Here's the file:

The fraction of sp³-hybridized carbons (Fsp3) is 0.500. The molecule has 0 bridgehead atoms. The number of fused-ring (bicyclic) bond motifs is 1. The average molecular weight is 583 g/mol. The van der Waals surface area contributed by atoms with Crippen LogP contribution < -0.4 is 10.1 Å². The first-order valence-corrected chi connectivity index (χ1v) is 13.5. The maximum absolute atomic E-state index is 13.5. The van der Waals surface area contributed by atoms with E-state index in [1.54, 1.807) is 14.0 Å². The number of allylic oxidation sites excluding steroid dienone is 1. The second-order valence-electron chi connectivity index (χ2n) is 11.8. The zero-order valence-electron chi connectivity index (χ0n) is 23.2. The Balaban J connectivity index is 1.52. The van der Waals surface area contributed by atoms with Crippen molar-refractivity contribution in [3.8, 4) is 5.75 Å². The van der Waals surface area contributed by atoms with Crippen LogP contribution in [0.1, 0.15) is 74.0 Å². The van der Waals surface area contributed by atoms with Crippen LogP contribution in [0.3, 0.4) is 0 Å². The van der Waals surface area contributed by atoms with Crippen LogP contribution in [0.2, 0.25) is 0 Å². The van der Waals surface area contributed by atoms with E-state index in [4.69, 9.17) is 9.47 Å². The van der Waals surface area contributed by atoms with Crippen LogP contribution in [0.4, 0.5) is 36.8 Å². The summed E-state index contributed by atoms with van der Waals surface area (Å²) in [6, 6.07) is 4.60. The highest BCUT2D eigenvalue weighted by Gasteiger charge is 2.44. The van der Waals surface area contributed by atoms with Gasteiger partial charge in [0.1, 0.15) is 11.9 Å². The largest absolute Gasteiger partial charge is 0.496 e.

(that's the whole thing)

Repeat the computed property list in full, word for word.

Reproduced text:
The fraction of sp³-hybridized carbons (Fsp3) is 0.500. The molecule has 0 bridgehead atoms. The number of fused-ring (bicyclic) bond motifs is 1. The average molecular weight is 583 g/mol. The van der Waals surface area contributed by atoms with Crippen LogP contribution < -0.4 is 10.1 Å². The first-order valence-corrected chi connectivity index (χ1v) is 13.5. The maximum absolute atomic E-state index is 13.5. The van der Waals surface area contributed by atoms with E-state index in [1.54, 1.807) is 14.0 Å². The number of allylic oxidation sites excluding steroid dienone is 1. The second-order valence-electron chi connectivity index (χ2n) is 11.8. The zero-order valence-electron chi connectivity index (χ0n) is 23.2. The Balaban J connectivity index is 1.52. The van der Waals surface area contributed by atoms with Crippen molar-refractivity contribution in [3.8, 4) is 5.75 Å². The van der Waals surface area contributed by atoms with Crippen LogP contribution in [0.1, 0.15) is 74.0 Å². The van der Waals surface area contributed by atoms with Crippen LogP contribution in [0.3, 0.4) is 0 Å². The van der Waals surface area contributed by atoms with Crippen LogP contribution in [0.2, 0.25) is 0 Å². The van der Waals surface area contributed by atoms with E-state index in [4.69, 9.17) is 9.47 Å². The van der Waals surface area contributed by atoms with Crippen LogP contribution in [0.4, 0.5) is 36.8 Å². The summed E-state index contributed by atoms with van der Waals surface area (Å²) in [6, 6.07) is 4.60. The highest BCUT2D eigenvalue weighted by Gasteiger charge is 2.44. The van der Waals surface area contributed by atoms with Gasteiger partial charge in [0.1, 0.15) is 11.9 Å². The largest absolute Gasteiger partial charge is 0.496 e.